ByteArr[ii] = char(dValue1);			
			i++;
			ii++;
			WriteFunction();
			
			ByteArr[ii] = char(dValue2);			
		}
	}
	LastAccelValue1 = AccelValue1;
	LastAccelValue2 = AccelValue2;
    
	i++;
	ii++;
	WriteFunction();

	//delayMicroseconds(1000); //~465 Hz. MAX for Serial.begin(9600).
	delayMicroseconds(1); //Serial.begin(115200), ~890 Hz. MAX.
}

//************************************************************
// Functions
//************************************************************

//Initializing sensors
void AccelerometerInit() 
{ 
	byte temp[1];
	byte temp1;
  
	writeTo(BMA180, RESET, 0xB6);
 
	// Wake up mode
	writeTo(BMA180, PWR, 0x10);
 
	// Band width,
	readFrom(BMA180, BW, 1, temp);
	temp1 = (temp[0] & 0x0F) | (BandWidth << 4);
	writeTo(BMA180, BW, temp1); 
    
	// Acceleration range 
	readFrom(BMA180, RANGE, 1, temp);  
	temp1 = (temp[0] & 0xF1) | (AccelRange << 1);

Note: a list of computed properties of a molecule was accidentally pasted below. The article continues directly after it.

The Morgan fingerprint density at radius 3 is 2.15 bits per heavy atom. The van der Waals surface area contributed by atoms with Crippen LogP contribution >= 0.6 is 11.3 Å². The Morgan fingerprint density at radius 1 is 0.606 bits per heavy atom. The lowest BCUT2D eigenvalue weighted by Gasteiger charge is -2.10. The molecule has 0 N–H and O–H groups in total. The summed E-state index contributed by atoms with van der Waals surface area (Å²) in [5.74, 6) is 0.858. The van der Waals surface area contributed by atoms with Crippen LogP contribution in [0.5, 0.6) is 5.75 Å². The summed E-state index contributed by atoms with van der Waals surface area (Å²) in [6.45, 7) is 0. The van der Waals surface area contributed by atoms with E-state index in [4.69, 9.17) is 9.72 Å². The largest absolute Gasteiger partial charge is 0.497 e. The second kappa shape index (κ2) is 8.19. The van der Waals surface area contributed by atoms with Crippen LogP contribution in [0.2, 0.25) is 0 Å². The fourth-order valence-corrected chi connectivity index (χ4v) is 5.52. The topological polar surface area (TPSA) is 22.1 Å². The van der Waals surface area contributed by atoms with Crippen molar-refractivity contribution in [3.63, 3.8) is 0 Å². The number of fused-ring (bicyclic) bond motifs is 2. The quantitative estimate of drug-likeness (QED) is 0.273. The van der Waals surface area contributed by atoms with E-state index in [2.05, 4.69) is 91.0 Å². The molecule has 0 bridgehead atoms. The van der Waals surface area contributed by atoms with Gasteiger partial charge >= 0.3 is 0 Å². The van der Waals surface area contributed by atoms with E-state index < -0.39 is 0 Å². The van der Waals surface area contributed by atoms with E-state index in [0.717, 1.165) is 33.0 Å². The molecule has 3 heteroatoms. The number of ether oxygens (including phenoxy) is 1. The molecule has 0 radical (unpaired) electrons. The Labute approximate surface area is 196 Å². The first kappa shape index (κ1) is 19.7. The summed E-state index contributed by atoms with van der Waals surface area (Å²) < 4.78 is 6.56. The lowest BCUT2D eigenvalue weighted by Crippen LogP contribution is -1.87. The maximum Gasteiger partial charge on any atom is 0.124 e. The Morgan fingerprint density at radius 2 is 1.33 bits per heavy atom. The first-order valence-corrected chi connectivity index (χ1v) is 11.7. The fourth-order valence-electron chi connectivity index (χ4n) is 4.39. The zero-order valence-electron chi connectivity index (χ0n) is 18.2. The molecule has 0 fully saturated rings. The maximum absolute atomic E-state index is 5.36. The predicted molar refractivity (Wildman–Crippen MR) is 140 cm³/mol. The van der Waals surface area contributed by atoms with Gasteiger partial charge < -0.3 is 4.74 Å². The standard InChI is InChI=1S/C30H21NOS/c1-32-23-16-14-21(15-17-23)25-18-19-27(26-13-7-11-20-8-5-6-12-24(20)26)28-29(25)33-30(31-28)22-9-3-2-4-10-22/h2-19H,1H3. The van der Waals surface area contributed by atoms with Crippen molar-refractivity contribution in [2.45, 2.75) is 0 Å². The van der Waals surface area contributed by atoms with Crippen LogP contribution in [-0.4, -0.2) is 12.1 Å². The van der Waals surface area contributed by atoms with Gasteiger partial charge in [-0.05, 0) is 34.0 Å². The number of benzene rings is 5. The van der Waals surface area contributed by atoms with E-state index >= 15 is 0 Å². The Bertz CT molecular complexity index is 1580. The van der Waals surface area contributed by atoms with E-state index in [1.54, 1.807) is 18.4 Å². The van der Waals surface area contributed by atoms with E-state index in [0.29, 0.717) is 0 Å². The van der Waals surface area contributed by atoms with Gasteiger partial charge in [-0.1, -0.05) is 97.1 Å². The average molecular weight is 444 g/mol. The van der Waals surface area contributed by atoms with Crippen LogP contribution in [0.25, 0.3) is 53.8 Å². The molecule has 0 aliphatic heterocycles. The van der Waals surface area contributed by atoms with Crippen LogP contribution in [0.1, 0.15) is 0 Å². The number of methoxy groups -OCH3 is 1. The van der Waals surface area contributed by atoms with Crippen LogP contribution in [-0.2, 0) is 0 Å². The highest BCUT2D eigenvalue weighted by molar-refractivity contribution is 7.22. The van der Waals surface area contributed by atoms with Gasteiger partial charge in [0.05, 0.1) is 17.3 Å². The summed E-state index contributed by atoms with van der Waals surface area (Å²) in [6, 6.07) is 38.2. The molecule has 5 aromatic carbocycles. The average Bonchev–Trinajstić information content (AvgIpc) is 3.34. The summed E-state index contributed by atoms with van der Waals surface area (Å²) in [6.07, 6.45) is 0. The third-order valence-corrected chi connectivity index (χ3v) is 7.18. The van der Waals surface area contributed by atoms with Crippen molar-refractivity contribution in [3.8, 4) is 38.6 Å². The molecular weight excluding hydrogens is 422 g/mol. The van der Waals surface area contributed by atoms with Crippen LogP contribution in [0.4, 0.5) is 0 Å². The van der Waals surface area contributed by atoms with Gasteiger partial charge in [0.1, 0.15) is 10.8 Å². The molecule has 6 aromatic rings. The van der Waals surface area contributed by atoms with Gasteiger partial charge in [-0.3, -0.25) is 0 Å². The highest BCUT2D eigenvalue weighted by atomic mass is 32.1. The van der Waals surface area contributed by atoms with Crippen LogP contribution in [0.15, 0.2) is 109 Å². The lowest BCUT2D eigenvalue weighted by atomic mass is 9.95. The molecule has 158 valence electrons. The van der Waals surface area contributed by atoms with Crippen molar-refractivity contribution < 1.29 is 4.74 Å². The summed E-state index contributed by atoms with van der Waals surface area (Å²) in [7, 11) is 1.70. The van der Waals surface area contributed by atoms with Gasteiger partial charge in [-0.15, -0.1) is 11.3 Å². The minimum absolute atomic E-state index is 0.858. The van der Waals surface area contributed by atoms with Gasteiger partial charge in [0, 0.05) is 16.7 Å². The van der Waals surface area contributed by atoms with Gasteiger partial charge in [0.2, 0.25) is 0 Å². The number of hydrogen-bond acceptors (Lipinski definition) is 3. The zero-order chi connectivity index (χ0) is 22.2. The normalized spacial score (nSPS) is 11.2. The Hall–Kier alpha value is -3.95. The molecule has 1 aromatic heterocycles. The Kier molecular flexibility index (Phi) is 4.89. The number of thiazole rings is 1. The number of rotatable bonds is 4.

writeTo(BMA180, RANGE, temp1);
}

//Writes val to address register on ACC
void writeTo(int DEVICE, byte address, byte val) 
{
	Wire.beginTransmission(DEVICE); //start transmission to ACC
	Wire.write(address); //send register address
	Wire.write(val); //send value to write
	Wire.endTransmission(); //end transmission
}

//Reads num bytes starting from address register in to buff array
void readFrom(int DEVICE, byte address, int num, byte buff[])
{
	Wire.beginTransmission(DEVICE); //start transmission to ACC
	Wire.write(address); //send register address
	Wire.endTransmission(); //end transmission
 
	Wire.beginTransmission(DEVICE); //start transmission to ACC
	Wire.requestFrom(DEVICE, num); //request num byte from ACC
 
	int i = 0;
	while(Wire.available()) //ACC may abnormal